• Stocks rallied on Friday to finish the week solidly in the green.  This despite a much stronger than expected January Non-Farm Payroll Report (see below) which pushed interest rates higher and quieted most calls for a rate cut following the meeting of the Fed’s Open Market Committee during March.  Earlier in the week, on the heels of hawkish Fed comments, just the opposite was true as equities sank while bonds rallied.  With many of the market leaders having reported earnings for the prior quarter over the last three weeks, it seems likely that they might want to digest their recent gains during February, as historically it is a relatively weak period anyway.  That said, given the underlying strength of most of them, we would use that weakness to accumulate shares.
  • We remain comfortable with the summarization of our sentiment in recent weeks and will once again note that “despite the fact that the S&P 500 has risen more than 34% off its October 2022 low, the average bull market historically tacks on more than 100% and lasts more than four years.  Although we believe this bull will be weak by historical standards, investors should not ignore the fact that record closes generally beget more record closes.
  • Regardless, given the intensity and magnitude of the rally in both stocks and bonds during the fourth quarter and into the early stages of 2024, a sideways to slightly lower move in equities as well as a retracement of part of the move lower in interest rates would be welcome as at least to us, it would imply a bit of rationality was making its way.
  • Noting that “the risks to achieving its employment and inflation goals are moving into better balance,” following the conclusion of their meeting on Wednesday, the Open Market Committee of the Federal Reserve (FOMC), maintained their current target range for the Federal Funds Rate at 5.25% to 5.50%.  Following the meeting, during the press Conference Fed Chair Jerome Powell had some notable comments, including the following:

o    “We’ve had inflation come down without a slow economy and without important increases in unemployment.  There’s no reason why we should want to get in the way of that process if it is to continue.”

o    “Continued declines inflation are really the main thing we are looking at.  Of course, we want the labor market to remain strong, too.  We don’t have a growth mandate.  We have a maximum employment mandate and a price stability mandate.”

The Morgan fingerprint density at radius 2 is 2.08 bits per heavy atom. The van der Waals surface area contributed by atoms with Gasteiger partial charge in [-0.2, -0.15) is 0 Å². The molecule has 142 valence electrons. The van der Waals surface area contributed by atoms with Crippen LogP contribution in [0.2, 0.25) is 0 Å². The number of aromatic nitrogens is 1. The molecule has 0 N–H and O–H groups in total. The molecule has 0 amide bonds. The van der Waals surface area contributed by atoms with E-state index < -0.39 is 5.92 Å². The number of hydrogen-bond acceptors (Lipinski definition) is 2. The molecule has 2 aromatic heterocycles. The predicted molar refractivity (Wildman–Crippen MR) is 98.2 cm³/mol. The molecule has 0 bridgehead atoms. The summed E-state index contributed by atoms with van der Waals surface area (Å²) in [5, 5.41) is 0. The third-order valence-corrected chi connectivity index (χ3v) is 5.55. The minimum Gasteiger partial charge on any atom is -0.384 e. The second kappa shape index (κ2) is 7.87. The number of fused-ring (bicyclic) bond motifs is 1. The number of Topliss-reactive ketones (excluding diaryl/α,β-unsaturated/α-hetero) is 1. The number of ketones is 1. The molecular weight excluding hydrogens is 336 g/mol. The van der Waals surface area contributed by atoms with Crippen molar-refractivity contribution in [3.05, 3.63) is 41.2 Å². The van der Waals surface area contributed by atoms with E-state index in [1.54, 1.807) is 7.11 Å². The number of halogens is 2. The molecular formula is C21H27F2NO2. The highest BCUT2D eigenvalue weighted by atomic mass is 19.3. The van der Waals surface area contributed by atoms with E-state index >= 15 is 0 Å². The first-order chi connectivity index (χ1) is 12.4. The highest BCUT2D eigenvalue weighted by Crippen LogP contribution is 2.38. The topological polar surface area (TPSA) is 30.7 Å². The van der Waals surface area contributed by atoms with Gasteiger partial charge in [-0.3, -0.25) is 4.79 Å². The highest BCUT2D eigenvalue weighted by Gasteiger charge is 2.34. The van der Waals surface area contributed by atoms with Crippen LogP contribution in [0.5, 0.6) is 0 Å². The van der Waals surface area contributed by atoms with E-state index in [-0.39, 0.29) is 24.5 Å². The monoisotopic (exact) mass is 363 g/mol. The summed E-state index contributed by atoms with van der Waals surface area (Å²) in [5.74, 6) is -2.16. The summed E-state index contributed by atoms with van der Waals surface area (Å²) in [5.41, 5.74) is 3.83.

o    “It’s been interesting that confidence surveys have been weak at a time when unemployment has been historically low for a couple of years.   We don’t pretend to have perfect wisdom on this, but one obvious answer is that prices went up more than 2% a year for a couple of years.”

o    And finally, Powell stated that “Based on the meeting today, I would tell you that I don’t think it’s likely that the committee will reach a level of confidence by the time of the March [19-20] meeting to identify March is the time to do that [cut rates].”

  • Running on a treadmill.  After the bear market during 2022, the Dow Jones Industrial Average, S&P 500 and U.S. Total Market Index closed Friday at record highs.  The first two have been setting record highs since late 2023.  However, this past week the U.S. Total Market Index set its first since the early days of 2022, more than two years ago.  We view this as a positive sign as the choppy trading witnessed over the past two years has occurred while the economy has been adjusting to a post-COVID environment and has now begun to look forward to a world increasingly influenced by Artificial Intelligence (AI).  After a potential breather this “AI World” should help the NASDAQ Composite join the aforementioned indexes in setting record highs some time during 2024 as it sits less than three percentage points away at the close of trading this past Friday.
  • After a furious rally off the October 2022 lows, interest rates have been trading within a range indicating to us that, at least for now, perhaps the easy money has already been made in the bond market.  Those looking to get in on the long end of the yield curve should wait for more data to see if inflation is indeed cooling to the extent to warrant such an investment.